The sustainability of intervention effects were examined in only two studies at 5- [47] or 6-month follow-up [51]. After participating in a 4-week cycle training course, a significant intervention effect from pre to post to follow-up for both intervention arms (with/without parental involvement) was found on total basic cycling skills but neither on cycling to school (in min) nor on parental attitudes towards cycling [47]. Significant effects at 6-month follow-up were found on “mode of trips to school” in walking only and “frequency of active trips to school” (walking/cycling) even though non-significant intervention effects from pre to post after 6 months were shown on these variables [51].

Discussion

The aims of this systematic review were to provide an overview of existing school-based interventions focusing on the promotion of AST by bicycle in children and adolescents and their evidence on strategies and effects. Following our inclusion criterion for study designs, we only found a small number of (R)CTs in our literature search. This is consistent with the reported gap of strong study designs in this research field [53]. The included trials were predominantly not conducted in cycle-centric countries within Europe (exception: Belgium (n = 1) and Denmark (n = 2)) [54], showed a large variety of components and outcome measures, and were of weak quality. Three of the included trials did not differentiate between walking and cycling as two different types of AST in their analyses [46, 48, 51, 52]. Therefore, a final conclusion on cycling to school could not be drawn from these studies. Additionally, the reported interventions were designed for children only or both children and adolescents, implemented in primary schools. The lack of interventions for adolescents, implemented in secondary schools, is also in line with the current state of research [55]. In conclusion, the findings of our systematic review need to be interpreted with caution.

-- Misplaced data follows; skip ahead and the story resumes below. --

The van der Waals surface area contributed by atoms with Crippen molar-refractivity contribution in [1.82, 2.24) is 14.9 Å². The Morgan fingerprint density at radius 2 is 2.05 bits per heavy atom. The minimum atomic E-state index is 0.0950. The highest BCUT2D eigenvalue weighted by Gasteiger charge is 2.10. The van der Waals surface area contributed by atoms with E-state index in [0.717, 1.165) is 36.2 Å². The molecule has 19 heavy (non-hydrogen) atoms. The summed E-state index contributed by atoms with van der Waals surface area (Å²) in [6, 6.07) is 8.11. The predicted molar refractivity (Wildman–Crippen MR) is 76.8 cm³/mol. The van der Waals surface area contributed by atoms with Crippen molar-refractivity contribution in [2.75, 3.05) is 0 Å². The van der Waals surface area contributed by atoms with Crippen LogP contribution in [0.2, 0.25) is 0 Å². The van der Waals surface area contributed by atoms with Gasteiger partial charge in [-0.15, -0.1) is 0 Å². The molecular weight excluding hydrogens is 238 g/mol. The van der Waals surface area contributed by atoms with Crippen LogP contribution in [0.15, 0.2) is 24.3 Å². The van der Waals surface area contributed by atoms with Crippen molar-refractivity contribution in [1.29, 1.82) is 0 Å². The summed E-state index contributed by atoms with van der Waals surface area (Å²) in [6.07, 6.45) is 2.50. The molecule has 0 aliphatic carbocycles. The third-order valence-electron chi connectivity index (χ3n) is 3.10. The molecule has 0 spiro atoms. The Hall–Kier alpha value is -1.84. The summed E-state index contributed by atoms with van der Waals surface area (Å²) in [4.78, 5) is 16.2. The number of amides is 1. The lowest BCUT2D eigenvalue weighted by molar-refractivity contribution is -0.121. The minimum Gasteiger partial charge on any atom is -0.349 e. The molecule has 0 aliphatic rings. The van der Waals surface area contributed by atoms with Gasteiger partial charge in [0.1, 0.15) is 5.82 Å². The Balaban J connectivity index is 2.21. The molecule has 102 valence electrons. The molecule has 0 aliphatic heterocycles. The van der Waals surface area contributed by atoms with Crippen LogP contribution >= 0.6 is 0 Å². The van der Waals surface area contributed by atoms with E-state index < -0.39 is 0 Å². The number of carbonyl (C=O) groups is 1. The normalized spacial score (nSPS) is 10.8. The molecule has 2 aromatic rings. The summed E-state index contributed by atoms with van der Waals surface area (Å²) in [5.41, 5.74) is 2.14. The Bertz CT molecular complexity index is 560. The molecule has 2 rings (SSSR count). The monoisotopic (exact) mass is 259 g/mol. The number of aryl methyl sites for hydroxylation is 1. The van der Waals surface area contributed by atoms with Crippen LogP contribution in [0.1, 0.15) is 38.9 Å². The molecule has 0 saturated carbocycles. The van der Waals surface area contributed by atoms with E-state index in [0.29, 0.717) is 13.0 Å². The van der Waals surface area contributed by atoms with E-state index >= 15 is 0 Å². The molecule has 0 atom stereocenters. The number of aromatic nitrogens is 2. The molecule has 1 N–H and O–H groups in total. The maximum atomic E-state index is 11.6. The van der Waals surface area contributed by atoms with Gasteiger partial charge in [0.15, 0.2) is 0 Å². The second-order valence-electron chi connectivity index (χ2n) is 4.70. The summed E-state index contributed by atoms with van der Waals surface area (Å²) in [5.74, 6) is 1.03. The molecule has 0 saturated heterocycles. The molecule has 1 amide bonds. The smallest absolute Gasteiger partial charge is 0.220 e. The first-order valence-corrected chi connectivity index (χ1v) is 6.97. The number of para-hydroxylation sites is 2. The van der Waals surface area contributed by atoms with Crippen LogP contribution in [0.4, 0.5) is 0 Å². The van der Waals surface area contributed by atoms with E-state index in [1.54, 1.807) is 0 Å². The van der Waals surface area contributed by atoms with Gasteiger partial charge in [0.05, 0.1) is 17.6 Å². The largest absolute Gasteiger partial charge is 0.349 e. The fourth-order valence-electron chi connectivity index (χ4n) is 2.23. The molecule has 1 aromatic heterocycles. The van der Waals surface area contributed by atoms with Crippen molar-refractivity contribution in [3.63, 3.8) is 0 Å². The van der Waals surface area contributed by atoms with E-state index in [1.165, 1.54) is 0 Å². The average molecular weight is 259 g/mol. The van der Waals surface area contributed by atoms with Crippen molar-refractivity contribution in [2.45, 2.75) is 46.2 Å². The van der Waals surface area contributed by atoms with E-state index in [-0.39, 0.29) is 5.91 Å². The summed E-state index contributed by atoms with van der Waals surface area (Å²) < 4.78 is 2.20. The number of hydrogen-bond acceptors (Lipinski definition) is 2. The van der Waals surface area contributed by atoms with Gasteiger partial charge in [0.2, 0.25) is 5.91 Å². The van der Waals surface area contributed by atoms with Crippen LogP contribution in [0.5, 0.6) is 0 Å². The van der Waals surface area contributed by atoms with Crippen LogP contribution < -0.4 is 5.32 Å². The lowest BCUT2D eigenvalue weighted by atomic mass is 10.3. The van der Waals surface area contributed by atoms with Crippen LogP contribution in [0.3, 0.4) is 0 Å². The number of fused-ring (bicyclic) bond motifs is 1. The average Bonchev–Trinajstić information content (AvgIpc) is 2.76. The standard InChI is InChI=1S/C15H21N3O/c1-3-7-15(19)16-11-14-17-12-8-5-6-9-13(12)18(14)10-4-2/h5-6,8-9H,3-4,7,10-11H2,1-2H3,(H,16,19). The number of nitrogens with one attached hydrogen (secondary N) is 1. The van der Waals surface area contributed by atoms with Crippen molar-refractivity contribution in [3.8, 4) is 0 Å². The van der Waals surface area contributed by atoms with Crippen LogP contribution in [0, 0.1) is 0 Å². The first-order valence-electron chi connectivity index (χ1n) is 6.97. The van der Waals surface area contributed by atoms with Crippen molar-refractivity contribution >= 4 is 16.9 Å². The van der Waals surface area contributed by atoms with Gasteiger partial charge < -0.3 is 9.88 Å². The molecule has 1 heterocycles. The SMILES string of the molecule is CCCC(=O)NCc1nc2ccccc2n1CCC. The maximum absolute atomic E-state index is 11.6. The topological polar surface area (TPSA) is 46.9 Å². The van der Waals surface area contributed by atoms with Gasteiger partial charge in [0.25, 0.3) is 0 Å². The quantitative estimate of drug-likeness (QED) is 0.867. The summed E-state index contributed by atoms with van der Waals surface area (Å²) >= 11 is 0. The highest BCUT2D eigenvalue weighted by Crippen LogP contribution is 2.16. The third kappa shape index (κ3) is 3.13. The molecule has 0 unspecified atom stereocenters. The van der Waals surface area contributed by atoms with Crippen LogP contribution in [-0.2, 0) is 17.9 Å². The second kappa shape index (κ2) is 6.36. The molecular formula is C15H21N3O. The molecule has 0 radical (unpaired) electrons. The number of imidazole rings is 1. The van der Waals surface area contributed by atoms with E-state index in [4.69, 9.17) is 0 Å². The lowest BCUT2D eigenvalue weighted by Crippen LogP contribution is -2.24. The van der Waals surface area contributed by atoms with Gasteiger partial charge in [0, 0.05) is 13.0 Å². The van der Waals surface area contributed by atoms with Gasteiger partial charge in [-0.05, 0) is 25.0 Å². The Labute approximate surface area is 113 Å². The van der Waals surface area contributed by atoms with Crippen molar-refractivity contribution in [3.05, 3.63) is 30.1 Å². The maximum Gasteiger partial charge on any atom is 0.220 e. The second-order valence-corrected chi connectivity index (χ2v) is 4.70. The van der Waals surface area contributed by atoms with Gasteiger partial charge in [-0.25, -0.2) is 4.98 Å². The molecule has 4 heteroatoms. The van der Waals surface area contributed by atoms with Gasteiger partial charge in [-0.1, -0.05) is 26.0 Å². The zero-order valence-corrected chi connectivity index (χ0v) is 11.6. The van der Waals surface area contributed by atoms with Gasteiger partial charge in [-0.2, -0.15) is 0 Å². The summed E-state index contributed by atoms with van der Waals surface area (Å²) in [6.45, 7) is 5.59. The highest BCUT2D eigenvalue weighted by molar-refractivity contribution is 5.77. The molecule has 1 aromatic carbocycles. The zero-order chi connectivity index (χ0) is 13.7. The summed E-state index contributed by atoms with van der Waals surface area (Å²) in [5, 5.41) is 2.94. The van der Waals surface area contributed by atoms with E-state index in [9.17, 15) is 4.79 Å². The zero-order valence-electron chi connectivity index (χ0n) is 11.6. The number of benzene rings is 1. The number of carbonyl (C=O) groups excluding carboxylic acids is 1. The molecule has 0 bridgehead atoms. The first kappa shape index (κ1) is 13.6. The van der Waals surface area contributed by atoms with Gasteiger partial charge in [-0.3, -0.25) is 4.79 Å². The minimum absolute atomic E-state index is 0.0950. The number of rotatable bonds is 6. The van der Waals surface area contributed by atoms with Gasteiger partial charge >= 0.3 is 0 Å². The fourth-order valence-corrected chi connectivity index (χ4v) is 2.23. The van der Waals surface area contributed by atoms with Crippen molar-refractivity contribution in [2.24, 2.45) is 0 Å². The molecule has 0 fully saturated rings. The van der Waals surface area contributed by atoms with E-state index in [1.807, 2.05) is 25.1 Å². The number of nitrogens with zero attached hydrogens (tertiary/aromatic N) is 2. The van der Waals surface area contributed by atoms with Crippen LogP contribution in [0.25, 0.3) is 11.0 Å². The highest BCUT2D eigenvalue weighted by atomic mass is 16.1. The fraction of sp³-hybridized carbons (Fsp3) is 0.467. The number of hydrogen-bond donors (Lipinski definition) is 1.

Promising intervention strategies

Overall, only one intervention using a single-component approach showed consistent positive effects on all measured outcome variables [49, 50] and provides first insights into an effective intervention strategy. For approximately 2 months, a voluntary and adult-guided bicycle train to/from school with pick up/drop off stops was provided for children on schooldays [49, 50] including the following main groups of BCTs: shaping knowledge, comparison of behavior, repetition and substitution as well as antecedents. The counterpart of a bicycle train, the “walking school bus” (WSB), is based on a similar approach for walking. In a previous review, the WSB was found to increase walking to school as well as general PA levels in children [24]. However, the bicycle train intervention effect on MVPA from cycling (23.0 min/day) was higher than the intervention effect on total MVPA (21.6 min/day) [50]. This accelerometer data might suggest a compensation in total MVPA due to the additional MVPA from AST by bicycle.

The only study that performed a sex/gender analysis reported increased bicycle trips to school in boys but not in girls [52]. As boys had higher levels of health-related fitness than girls despite comparable low cycling to school rates at baseline [52], poor fitness could be a barrier to uptake AST by bicycle in girls. More research on the existence and explanation of gender differences in intervention effects is warranted in future studies to draw final conclusions.

Strengths/limitations

The major strengths of this systematic review are the specific focus on school-based interventions that promote cycling to school and including only (R)CTs, which provide a higher evidence level than other study designs [56]. Two researchers independently conducted the process of selecting studies, extracting data, evaluating methodological quality and BCTs. Furthermore, authors of included studies were contacted in case of missing data to avoid an underestimation of the methodological quality. Finally, findings were interpreted separately from the methodological quality rating in order to provide transparency.